Eugene J. Flynn, Esq.
Ali Alexander's letter's suggestion that H-1B approval be made contingent on proof that an offered job is temporary, as was the case before 1990 is mischievous, because it would in effect destroy the whole program (08/31/06 ID). The fact is that most H-1B jobs are not temporary in nature, something which immigration and visa officers are quick to recognize, and many H-1B workers do not have the intention to return to their home countries. Therefore, the realistic adoption of the "dual intent" doctrine in 1990, as well as the subsequent changes which allow H-1B extension past the six -year limit for green card applicants, are necessary if we believe that hard-working, educated, skilled foreign workers who usually speak English fluently, and who frequently have valuable skills which are useful for our economy, are a benefit to this country. I can understand why there is objection to illegal immigration. I can understand why many people are concerned about the influx of unskilled, uneducated, workers. I share these concerns. But, even if some US skilled workers have to acquire more skills or advance their education in order to compete more effectively in the "free market" for jobs, I cannot understand why there is such frantic opposition to raising, or, yes, removing the H-1B caps so that a few hundred thousand generally highly paid skilled workers can come here legally every year to meet the demand for their services, in a country with a population of 300 million. Or is it just barely possible, by some strange "coincidence", that the furious restrictionist opposition to the H-1B program is because so many H-1B workers are from places like Bombay, Bangalore or Beijing, rather than Berlin, Brussels or Birmingham?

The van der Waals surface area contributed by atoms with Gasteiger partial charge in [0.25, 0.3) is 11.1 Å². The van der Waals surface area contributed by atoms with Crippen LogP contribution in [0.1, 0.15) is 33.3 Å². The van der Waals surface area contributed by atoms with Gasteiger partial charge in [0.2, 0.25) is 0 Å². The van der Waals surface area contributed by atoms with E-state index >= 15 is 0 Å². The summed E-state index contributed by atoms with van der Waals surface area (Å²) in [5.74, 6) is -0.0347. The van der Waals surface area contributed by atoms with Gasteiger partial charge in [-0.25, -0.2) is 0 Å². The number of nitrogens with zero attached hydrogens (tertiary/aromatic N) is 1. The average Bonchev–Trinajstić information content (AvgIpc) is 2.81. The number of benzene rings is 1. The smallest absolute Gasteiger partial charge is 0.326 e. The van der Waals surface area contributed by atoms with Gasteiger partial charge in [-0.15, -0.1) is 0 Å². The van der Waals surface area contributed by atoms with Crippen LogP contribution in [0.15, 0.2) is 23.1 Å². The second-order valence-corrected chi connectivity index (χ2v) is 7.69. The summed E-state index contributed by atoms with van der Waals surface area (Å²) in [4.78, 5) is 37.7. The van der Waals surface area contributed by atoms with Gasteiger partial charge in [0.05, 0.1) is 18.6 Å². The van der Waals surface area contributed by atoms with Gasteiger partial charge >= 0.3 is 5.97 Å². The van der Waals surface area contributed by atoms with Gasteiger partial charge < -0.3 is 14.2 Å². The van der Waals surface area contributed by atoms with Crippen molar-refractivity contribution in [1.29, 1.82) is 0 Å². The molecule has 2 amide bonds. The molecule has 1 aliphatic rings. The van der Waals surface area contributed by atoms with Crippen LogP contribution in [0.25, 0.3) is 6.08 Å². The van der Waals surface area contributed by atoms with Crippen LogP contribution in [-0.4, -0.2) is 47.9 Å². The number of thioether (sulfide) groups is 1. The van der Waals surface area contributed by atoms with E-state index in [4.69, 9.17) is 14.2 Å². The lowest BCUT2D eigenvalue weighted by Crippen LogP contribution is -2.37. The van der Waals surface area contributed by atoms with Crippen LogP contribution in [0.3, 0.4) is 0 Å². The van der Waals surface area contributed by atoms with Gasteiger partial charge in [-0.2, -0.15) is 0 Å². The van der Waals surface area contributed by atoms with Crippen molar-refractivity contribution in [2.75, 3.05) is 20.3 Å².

Roger Algase, Esq.
New York, NY
As Americans are afraid of Mexicans coming to take their jobs, the British, French etc are also afraid of Poles and others new EU citizens coming from Eastern Europe whose countries joined EU recently. There's nothing such "Americans' job" entitlement in this globalized planet since those jobs can be outsourced as well. We must make difficult choice, are we for free market for all or for protectionism with trade even real wars will follow since every nation will retaliate each other with import taxes, duties, tariffs etc while global consumers anywhere will unfairly suffer of higher prices of commodities to protect these special interests who can't survive and compete without welfare handouts from states. Responding to RL Ranger's letter (08/31/06 ID), one should not expect that US dollar can't and won't fall in value as well since our debt and deficit is growing. We better worry about balancing our budget, our investment on education for our kids, clean renewable alternative fuels and building a stronger competitive and attractive USA than being taking for granted Americans who always feel for automatic entitlement just because we're Americans.